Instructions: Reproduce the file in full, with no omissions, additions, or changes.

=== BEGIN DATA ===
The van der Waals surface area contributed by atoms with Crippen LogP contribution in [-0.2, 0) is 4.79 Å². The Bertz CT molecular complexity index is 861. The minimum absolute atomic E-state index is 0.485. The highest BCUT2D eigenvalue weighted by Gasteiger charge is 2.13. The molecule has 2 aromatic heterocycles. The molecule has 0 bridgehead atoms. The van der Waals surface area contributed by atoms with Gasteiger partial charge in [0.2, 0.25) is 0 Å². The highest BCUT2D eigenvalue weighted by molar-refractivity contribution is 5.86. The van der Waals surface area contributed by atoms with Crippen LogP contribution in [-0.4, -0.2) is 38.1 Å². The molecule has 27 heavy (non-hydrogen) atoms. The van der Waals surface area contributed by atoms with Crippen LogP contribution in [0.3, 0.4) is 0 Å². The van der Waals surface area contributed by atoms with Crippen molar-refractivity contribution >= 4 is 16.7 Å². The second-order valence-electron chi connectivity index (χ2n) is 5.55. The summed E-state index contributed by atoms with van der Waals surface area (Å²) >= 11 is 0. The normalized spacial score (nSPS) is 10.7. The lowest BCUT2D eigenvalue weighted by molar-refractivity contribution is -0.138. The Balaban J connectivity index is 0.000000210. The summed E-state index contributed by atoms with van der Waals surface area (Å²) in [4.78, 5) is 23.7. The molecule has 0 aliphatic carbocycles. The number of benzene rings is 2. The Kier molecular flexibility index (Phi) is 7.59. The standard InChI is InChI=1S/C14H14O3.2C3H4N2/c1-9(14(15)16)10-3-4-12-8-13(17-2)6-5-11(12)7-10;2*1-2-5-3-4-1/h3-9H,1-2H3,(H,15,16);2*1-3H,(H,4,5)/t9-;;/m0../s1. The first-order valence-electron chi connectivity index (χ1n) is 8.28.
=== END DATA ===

The van der Waals surface area contributed by atoms with Crippen LogP contribution in [-0.2, 0) is 4.79 Å². The Bertz CT molecular complexity index is 861. The minimum absolute atomic E-state index is 0.485. The highest BCUT2D eigenvalue weighted by Gasteiger charge is 2.13. The molecule has 2 aromatic heterocycles. The molecule has 0 bridgehead atoms. The van der Waals surface area contributed by atoms with Gasteiger partial charge in [0.2, 0.25) is 0 Å². The highest BCUT2D eigenvalue weighted by molar-refractivity contribution is 5.86. The van der Waals surface area contributed by atoms with Crippen LogP contribution in [-0.4, -0.2) is 38.1 Å². The molecule has 27 heavy (non-hydrogen) atoms. The van der Waals surface area contributed by atoms with Crippen LogP contribution in [0.3, 0.4) is 0 Å². The van der Waals surface area contributed by atoms with Crippen molar-refractivity contribution >= 4 is 16.7 Å². The second-order valence-electron chi connectivity index (χ2n) is 5.55. The summed E-state index contributed by atoms with van der Waals surface area (Å²) >= 11 is 0. The normalized spacial score (nSPS) is 10.7. The lowest BCUT2D eigenvalue weighted by molar-refractivity contribution is -0.138. The Balaban J connectivity index is 0.000000210. The summed E-state index contributed by atoms with van der Waals surface area (Å²) in [4.78, 5) is 23.7. The molecule has 0 aliphatic carbocycles. The number of benzene rings is 2. The Kier molecular flexibility index (Phi) is 7.59. The standard InChI is InChI=1S/C14H14O3.2C3H4N2/c1-9(14(15)16)10-3-4-12-8-13(17-2)6-5-11(12)7-10;2*1-2-5-3-4-1/h3-9H,1-2H3,(H,15,16);2*1-3H,(H,4,5)/t9-;;/m0../s1. The first-order valence-electron chi connectivity index (χ1n) is 8.28.